The biggest problem I hit was that if creating a new service stream the providers, “experts” and customers are not identifiable role holders. So you have to invent virtual role descriptions for providers, experts etc and find people to pretend to be these future actors. This generally works. Except that you may have to pay the virtual consultees for their time…

    It’s good that adaptability is one of your three considerations. Not everyone involved can or will prioritise your project, they will provide late input, they usually have a right to do so, and the project must adapt. You can whinge about the late changes but if you never change you never improve.

    • Thanks for those thoughts. Yes, who counts as a stakeholder has to be widened to include the affected as well as the involved. Also, in some projects there is a need for specific “knowledge holders” who might not have a direct stake in the project. I find I can run a workshop using this method in half a day, but with action planning too, it takes longer.

  5. I haven’t looked at the specifics of the method, but I know David Snowden personally, and we have talked about issues around this. He is quite scathing about back-casting, and it came as a surprise to me that his diagrams of the ‘adjascent possible’ suddenly had an ‘ideal’ in the top right hand corner. So, prior to those diagrams, he advocated only finding possible neighbouring futures that already exist somewhere in people’s narratives of positive practice, and stepping to that model of practice. My issue with this has always been the direction of the step: without ethical reflection and dialogue, how do you know this is a good improvement or a retrograde step? I don’t know whether it’s me he’s listened to on this, or someone else, but the ideal has now appeared in his models.How he derives that ideal, I am less sure. If it’s just the unreconstructed views of the client, it’s not good enough in my view. There has to be explicit ethical reflection and dialogue between stakeholders – and individual stories are not dialogue.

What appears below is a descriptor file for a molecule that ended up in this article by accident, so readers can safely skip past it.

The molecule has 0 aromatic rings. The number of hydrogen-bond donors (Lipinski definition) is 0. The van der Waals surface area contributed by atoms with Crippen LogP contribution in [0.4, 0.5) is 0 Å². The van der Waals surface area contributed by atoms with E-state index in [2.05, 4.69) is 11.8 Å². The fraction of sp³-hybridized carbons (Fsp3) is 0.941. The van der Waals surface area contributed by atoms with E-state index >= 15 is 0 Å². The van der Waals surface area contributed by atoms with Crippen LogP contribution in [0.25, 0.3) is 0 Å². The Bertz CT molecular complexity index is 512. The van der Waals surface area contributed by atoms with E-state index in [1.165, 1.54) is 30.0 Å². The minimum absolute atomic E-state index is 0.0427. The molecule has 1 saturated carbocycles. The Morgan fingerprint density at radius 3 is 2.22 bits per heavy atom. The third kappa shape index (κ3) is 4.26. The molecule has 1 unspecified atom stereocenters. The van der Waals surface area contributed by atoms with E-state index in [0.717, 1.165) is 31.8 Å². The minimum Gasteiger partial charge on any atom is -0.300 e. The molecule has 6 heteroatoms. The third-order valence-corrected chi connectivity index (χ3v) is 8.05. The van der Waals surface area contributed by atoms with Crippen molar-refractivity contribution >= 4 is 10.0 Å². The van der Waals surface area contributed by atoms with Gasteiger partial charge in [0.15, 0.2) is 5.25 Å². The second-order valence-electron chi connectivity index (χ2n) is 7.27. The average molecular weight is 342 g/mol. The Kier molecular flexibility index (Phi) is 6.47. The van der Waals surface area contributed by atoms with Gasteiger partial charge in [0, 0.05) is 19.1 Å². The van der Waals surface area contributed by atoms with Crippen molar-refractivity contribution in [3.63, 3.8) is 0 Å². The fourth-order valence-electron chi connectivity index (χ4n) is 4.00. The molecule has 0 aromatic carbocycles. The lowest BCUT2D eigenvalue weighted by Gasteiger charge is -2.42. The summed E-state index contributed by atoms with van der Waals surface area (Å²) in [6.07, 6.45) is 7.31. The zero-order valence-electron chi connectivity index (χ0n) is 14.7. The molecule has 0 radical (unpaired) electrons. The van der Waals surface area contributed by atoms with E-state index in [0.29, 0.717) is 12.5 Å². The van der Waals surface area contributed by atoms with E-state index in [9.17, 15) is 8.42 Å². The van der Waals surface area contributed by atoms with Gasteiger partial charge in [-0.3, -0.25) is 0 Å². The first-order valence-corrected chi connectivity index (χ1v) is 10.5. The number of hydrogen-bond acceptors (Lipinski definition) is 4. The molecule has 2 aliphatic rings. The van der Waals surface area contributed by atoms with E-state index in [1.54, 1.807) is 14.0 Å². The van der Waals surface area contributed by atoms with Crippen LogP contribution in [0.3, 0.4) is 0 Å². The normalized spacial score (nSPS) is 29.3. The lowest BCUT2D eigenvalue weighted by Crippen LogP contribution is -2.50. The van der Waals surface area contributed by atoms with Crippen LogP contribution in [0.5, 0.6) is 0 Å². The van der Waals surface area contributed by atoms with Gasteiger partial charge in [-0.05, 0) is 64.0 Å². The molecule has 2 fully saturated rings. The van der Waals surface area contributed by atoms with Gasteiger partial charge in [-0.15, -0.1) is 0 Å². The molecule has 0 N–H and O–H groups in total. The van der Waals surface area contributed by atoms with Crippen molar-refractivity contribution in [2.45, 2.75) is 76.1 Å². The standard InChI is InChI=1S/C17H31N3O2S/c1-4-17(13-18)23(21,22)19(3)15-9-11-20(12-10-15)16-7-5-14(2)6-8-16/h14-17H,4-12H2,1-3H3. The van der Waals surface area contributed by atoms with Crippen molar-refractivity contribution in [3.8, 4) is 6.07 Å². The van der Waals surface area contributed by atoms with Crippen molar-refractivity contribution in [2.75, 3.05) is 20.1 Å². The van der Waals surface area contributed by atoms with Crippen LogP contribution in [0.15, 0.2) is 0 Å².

I should also mention that, when it comes to action planning, I also take steps back from that end state. So I would ask people how long it might take to reach that goal and then ask what should be happening on various time horizons on the way there. So this is similar to what you say above I reckon. Or have I mistunderstood?

    • Insightful piece, prof. Midgley.